Photography fiends, music mavens and literature lovers alike should be thrilled about the latest exhibit at Phototroph Gallery: John Cohen: Young Bob Dylan and Other Photographs.
Even if you don't recognize the name John Cohen, you'll undoubtedly recognize his images. He captured the Woody Guthrie-wanna-be Dylan before he released his first self-titled album in 1962. He created some of the most enduring images of Jack Kerouac, Allen Ginsberg, Gregory Corso and their many beat-generation cohorts. And he tirelessly documented folk culture (with photographs and field recordings) throughout New York City, the southeastern United States and South America.
To music fans, Cohen is also known as one of the original members of the New Lost City Ramblers -- the seminal urban folk group who, along with Harry Smith and his Anthology of American Folk Music -- greatly contributed to the explosion of the folk revival movement that spawned the likes of Dylan, Joan Baez, Donovan and the hundreds of folkies who followed.
It's hard, looking back, to comprehend how one photographer could have captured so many mythic figures and moments before they became part of the popular imagination. But perhaps it was his feverish love for all folk culture, and the tendency of any lover to romanticize and mythologize the object of his desire, that graced Cohen with that serendipitous genius.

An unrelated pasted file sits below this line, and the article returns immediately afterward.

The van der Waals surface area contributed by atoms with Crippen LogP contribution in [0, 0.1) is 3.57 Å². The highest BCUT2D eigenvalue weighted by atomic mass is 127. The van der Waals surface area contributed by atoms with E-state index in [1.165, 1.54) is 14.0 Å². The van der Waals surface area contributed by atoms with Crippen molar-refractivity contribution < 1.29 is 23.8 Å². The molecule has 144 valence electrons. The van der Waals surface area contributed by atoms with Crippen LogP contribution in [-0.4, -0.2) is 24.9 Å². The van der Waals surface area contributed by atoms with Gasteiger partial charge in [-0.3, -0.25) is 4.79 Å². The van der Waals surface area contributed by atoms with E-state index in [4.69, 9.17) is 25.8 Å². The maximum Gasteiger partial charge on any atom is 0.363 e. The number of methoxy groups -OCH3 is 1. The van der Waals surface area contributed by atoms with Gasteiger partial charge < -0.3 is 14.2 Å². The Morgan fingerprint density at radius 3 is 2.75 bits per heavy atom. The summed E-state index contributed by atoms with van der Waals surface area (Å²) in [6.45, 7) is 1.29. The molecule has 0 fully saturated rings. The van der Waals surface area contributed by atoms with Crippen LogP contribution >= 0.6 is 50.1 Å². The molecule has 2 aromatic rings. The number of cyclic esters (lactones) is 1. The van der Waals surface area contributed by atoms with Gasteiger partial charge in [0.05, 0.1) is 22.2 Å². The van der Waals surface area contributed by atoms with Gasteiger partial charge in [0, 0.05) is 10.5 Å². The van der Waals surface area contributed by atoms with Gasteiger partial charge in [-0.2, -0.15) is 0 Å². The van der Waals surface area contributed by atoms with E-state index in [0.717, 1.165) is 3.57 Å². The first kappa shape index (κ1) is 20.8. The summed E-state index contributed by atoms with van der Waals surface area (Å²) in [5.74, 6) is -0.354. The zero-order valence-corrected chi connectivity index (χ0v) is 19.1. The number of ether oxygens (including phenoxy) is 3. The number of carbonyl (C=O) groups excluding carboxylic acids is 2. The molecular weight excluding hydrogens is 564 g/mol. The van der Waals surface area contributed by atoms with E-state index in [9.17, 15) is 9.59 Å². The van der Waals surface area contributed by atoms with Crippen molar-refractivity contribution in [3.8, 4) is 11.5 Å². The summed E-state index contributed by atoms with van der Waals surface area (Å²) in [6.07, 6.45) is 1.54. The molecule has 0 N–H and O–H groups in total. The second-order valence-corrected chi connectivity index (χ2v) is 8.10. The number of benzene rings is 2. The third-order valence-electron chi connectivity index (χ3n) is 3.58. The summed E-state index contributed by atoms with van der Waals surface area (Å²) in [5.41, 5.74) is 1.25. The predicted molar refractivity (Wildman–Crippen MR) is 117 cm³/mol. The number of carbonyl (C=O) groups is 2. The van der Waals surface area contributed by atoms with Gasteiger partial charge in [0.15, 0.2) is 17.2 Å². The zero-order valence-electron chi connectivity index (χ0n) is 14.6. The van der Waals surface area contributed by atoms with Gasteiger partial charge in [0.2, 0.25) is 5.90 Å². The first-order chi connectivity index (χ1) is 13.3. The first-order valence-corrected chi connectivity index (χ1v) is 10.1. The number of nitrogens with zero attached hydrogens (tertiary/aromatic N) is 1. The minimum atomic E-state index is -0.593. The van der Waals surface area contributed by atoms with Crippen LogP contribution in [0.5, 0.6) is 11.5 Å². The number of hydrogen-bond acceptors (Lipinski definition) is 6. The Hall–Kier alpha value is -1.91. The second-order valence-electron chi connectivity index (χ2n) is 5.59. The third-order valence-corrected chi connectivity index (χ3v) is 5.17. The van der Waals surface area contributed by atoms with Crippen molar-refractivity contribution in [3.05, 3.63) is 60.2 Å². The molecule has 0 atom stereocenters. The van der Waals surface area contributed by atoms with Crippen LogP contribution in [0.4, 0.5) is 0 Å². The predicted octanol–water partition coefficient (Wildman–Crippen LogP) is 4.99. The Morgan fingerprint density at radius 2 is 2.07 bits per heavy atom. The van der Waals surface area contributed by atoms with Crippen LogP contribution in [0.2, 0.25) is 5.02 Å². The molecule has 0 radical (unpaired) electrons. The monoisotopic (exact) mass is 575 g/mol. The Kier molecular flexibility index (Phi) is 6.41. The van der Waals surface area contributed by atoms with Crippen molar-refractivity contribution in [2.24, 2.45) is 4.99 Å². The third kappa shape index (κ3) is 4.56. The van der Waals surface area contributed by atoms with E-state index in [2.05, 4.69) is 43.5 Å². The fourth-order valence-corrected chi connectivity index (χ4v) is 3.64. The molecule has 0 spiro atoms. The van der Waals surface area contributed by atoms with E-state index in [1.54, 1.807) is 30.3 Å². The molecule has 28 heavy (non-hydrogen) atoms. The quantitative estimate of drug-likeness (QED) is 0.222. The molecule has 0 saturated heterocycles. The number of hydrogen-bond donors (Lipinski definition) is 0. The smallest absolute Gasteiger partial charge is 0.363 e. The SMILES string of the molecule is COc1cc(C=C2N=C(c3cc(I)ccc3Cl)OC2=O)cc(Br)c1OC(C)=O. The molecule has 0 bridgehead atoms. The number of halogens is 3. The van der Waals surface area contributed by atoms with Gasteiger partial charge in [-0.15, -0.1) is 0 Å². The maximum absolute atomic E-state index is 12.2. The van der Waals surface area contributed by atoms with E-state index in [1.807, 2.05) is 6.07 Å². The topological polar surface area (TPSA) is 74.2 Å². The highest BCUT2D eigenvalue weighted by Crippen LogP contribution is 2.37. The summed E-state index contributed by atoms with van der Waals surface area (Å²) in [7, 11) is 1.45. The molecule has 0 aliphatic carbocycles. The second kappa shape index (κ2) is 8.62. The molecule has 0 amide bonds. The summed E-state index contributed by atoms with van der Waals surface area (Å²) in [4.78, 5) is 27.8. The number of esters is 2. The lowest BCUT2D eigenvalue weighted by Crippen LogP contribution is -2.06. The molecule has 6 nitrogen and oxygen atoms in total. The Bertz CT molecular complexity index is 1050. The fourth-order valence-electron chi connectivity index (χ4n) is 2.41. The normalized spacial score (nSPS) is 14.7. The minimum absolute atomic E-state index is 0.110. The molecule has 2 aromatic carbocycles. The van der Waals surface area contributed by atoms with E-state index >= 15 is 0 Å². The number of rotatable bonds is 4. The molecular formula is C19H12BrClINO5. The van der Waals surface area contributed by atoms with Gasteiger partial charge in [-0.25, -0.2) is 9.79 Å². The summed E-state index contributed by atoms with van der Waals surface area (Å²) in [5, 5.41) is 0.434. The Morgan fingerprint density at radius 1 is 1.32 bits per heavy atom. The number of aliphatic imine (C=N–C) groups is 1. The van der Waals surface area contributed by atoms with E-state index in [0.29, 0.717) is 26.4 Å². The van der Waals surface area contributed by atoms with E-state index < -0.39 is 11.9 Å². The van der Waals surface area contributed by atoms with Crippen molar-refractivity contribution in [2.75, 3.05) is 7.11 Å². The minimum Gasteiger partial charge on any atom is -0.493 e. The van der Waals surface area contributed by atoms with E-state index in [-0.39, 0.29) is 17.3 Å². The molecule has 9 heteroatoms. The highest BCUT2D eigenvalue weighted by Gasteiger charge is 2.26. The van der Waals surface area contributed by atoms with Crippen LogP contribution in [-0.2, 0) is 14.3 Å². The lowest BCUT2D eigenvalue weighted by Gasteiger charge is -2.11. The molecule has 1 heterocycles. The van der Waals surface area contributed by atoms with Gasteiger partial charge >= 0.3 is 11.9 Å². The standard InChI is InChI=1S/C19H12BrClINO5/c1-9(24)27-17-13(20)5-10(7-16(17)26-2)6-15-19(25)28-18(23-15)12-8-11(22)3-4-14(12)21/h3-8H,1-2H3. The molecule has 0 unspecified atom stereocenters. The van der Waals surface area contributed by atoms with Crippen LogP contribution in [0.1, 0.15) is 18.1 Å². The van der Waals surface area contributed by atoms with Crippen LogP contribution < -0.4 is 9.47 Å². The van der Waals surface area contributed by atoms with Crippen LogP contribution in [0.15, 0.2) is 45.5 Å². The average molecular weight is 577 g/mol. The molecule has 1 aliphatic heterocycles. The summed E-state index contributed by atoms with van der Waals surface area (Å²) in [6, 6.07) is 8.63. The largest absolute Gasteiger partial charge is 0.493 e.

Included in the show are some of the finest examples of Cohen's photographs from a variety of periods in his career. Most prominent are the photos of young Dylan on Cohen's roof playing the chimney sweep huckster he wanted people to believe he was at that time. So unquestioning are the photos that you can't help but believe Dylan's innocuous invention of himself. As with all great artists, the mask trumps the myth when the talent is true, and Dylan has been one of those rare chameleons who almost always became what the times needed him to be.
Also included is a rare look at the withering Woody Guthrie, soul intact and stunningly handsome. A kinetic shot of three young black gospel singers is so completely infused with intensity of the moment you can hear the music coming from their mouths by the quaking shapes of their faces. A horse lying in a misty field of grass near thatch-roofed barns in Peru while two wispy trees bend with the wind has a Japanese timelessness and, again, carries the force of the moment enough to transmit the chill.
Perhaps the most exquisite of the pieces in this small grouping is the uninflected look at Roscoe Holcomb, a banjo player from the hills of eastern Kentucky who Cohen recorded on tape and in film. While the dignity of his poverty seems almost clich, it's the secrecy of his stoicism that makes the Holcomb portrait enduringly mysterious.
Elaine Bean has really gone the extra mile for the local arts community since opening her tiny Phototroph Gallery. A serendipitous genius seems to be at work for her as well with the acquisition of this new show (Cohen, it turns out, was local photographer Andrea Modica's teacher). The prints are reasonably priced and books of Cohen's work including the newly published Young Bob will be available.
-- Noel Black
capsule John Cohen: Young Bob Dylan and Other Photos
Phototroph Gallery , 218 W. Colorado Ave., Suite 111 (under the bridge)
Opening reception and books sale: Fri., Oct. 3 from 5 to 8 p.m.
Show runs through Oct. 25